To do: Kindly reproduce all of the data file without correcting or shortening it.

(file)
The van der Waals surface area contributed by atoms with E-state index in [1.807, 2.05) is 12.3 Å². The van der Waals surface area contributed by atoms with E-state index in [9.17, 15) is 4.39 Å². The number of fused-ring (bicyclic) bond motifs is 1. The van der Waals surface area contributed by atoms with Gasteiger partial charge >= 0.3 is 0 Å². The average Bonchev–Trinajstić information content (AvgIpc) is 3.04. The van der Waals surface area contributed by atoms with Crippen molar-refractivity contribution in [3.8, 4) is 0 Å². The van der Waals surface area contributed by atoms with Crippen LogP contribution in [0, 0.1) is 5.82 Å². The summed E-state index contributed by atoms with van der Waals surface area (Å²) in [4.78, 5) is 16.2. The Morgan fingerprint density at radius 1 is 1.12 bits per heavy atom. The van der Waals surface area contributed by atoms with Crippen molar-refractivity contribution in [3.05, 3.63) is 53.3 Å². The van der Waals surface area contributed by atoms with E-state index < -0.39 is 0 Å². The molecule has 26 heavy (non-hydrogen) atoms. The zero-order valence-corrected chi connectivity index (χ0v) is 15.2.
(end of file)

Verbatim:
The van der Waals surface area contributed by atoms with E-state index in [1.807, 2.05) is 12.3 Å². The van der Waals surface area contributed by atoms with E-state index in [9.17, 15) is 4.39 Å². The number of fused-ring (bicyclic) bond motifs is 1. The van der Waals surface area contributed by atoms with Gasteiger partial charge >= 0.3 is 0 Å². The average Bonchev–Trinajstić information content (AvgIpc) is 3.04. The van der Waals surface area contributed by atoms with Crippen molar-refractivity contribution in [3.8, 4) is 0 Å². The van der Waals surface area contributed by atoms with Crippen LogP contribution in [0, 0.1) is 5.82 Å². The summed E-state index contributed by atoms with van der Waals surface area (Å²) in [4.78, 5) is 16.2. The Morgan fingerprint density at radius 1 is 1.12 bits per heavy atom. The van der Waals surface area contributed by atoms with Crippen molar-refractivity contribution in [3.05, 3.63) is 53.3 Å². The van der Waals surface area contributed by atoms with E-state index < -0.39 is 0 Å². The molecule has 26 heavy (non-hydrogen) atoms. The zero-order valence-corrected chi connectivity index (χ0v) is 15.2.